Killing Kids Thin

Trigger Warning:  This post talks about eating disorder behavior.

I saw an article online today titled “Children as Young as Ten Vomit to Lose Weight”

According to the article:

Thirteen per cent of the 8,673 girls and 7,043 boys who took part in the research admitted they made themselves sick to lose weight. But the figures were much higher in younger children, with 16% of 10-12 year-olds and 15% of 13-15 year-olds vomiting. The figures fell to 8% in 16-18 year-olds.

This blog post isn’t about the study. I haven’t analyzed it and  I’ve no idea how well done it is.  It’s about this quote from the researchers:

“Our study found that children as young as ten were aware of the importance of weight control, but used vomiting to control their weight” concludes Dr Liou. “This reinforces the need for public health campaigns that stress the negative impact that vomiting can have on their health and encourage them to tackle any weight issues in a healthy and responsible way.”

Let me get this straight:  You find out that an absolutely shocking percentage of very young children are so obsessed with weight control that they are forcing themselves to vomit to lose weight, and your suggestion is to “encourage them to tackle any weight issues in a healthy and responsible way”? What does that say about the message you’re giving them now?  And if they were NOT made so very  “aware of the importance of weight control” I wonder if they would be making themselves vomit?

Here is what I think:

It’s not about how much vomiting is encouraged or discouraged for weight control.  It’s how much weight control is encouraged or discouraged.  The study was done in Thailand but I’ve seen statistics about eating disorders on the rise for America’s youth as well. And I don’t think it’s because there are signs in elementary schools that say “Got a couple pounds to lose? Try vomiting!”

I think that when we barrage kids with the message that weight is the only measure of health and that if they aren’t able to get thin then they deserve to have war waged on them by the First Lady of the United States, we set them up for disordered eating. We already know that 95% of diets fail.  As children start trying to control their weight from earlier and earlier ages (in the womb for example), we set them up to fail at dieting multiple times before age 10.  Labeled lazy, unhealthy, lying, failures – and finding themselves on the losing side of the First Lady’s war – I’m saddened but not surprised that they turn to any means necessary to lose weight.

I’m pretty sure that kids don’t think that vomiting is a good idea. I think that we’ve created a world where kids actually think that making themselves vomit is somehow healthier than being fat because they’ve been convinced that unhealthy behaviors will lead to health if they make you thin.  (If that’s true then we should be passing out cocaine with school lunches.) Or they no longer care about being healthy, they just want to look like Mrs. Obama says they should so she’ll stop trying to convince everyone to bully them. And that’s a problem. A huge problem.  But luckily, an easily correctable one.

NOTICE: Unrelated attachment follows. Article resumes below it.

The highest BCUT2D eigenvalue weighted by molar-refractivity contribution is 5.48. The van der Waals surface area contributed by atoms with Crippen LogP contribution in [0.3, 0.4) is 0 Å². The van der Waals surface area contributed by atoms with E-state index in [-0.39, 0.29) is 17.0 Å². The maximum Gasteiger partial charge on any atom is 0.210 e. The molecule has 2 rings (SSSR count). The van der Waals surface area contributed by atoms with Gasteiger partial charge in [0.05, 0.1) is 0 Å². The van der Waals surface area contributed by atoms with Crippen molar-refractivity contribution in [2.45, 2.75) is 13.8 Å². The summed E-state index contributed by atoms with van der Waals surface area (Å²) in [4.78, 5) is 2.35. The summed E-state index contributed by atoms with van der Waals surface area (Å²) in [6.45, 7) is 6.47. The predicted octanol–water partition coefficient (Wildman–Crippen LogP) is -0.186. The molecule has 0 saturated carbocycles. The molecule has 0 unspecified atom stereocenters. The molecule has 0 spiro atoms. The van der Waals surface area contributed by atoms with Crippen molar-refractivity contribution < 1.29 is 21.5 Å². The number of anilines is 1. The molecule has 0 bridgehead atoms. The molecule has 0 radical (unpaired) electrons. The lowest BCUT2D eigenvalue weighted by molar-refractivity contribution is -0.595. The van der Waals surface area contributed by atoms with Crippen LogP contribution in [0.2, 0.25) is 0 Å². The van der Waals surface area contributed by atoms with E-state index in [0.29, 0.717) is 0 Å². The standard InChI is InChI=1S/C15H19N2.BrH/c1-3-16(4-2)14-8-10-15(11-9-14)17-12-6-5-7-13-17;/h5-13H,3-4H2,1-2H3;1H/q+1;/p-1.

The solution that I propose is to be for healthy children, not against obese ones. It’s easy to do:  Be for access to affordable healthy food, for access to movement that they enjoy (maybe different PE classes for kids who are athletic, kids who just want to who would rather play Dance Dance Revolution), be for the mental health that is only possible when kids are not constantly stigmatized by society because of their size, or terrified of being stigmatized by society if their size changes.

There is absolutely nothing that can be accomplished by having a war on childhood obesity that cannot be accomplished by being for healthy children. And being for healthy children means that we aren’t ignoring kids who practice unhealthy habits but remain thin. We all knew those kids in school who ate nothing but junk food and never gained any weight.  Just as there are healthy and unhealthy adults of every shape and size, there are healthy and healthy kids of all sizes and a war on childhood obesity tells thin kids that it doesn’t matter how unhealthy their habits are, as long as they are thin.

The bottom line is that we probably shouldn’t be surprised that adults in power waging war against kids causes them to do some pretty messed up stuff.  And there is no reason to wage war against kids when we could support them instead.

I’ve heard and read from the people who say that we can’t worry about kid’s feelings when we have so much childhood obesity.  The argument apparently being that the only way to deal with childhood obesity is to keep talking about it and keep waging war on obese kids until they hate themselves healthy.  Well I think that anyone who says that is nothing more than a bully, and is contributing to a dangerous culture of hate for no other reason than to feel superior and bask in the won’t-somebody-please-think-of-the-children drama.  Don’t kid yourself: These are ten year old children.  They are not making themselves vomit, you are making them vomit with your message of bullying, body hate, and thinness at any cost. Sleep well.

If we truly want to help children be healthy then it’s time to strike the words “childhood obesity” from our vocabularies and start having a real discussion about childhood health.

51 thoughts on “Killing Kids Thin

  1. Ragen, will you marry me?

    Seriously though, it pains me to think of the types of messages our children, and if we don’t personally have children those of others that we know, are getting. A message that they can’t be good enough as they are, that the only way they can possibly be good enough is to hurt themselves in unimaginable ways.

    I took these messages to heart for so long. I figured if someone else could hate me without knowing me, then why shouldn’t I hate myself?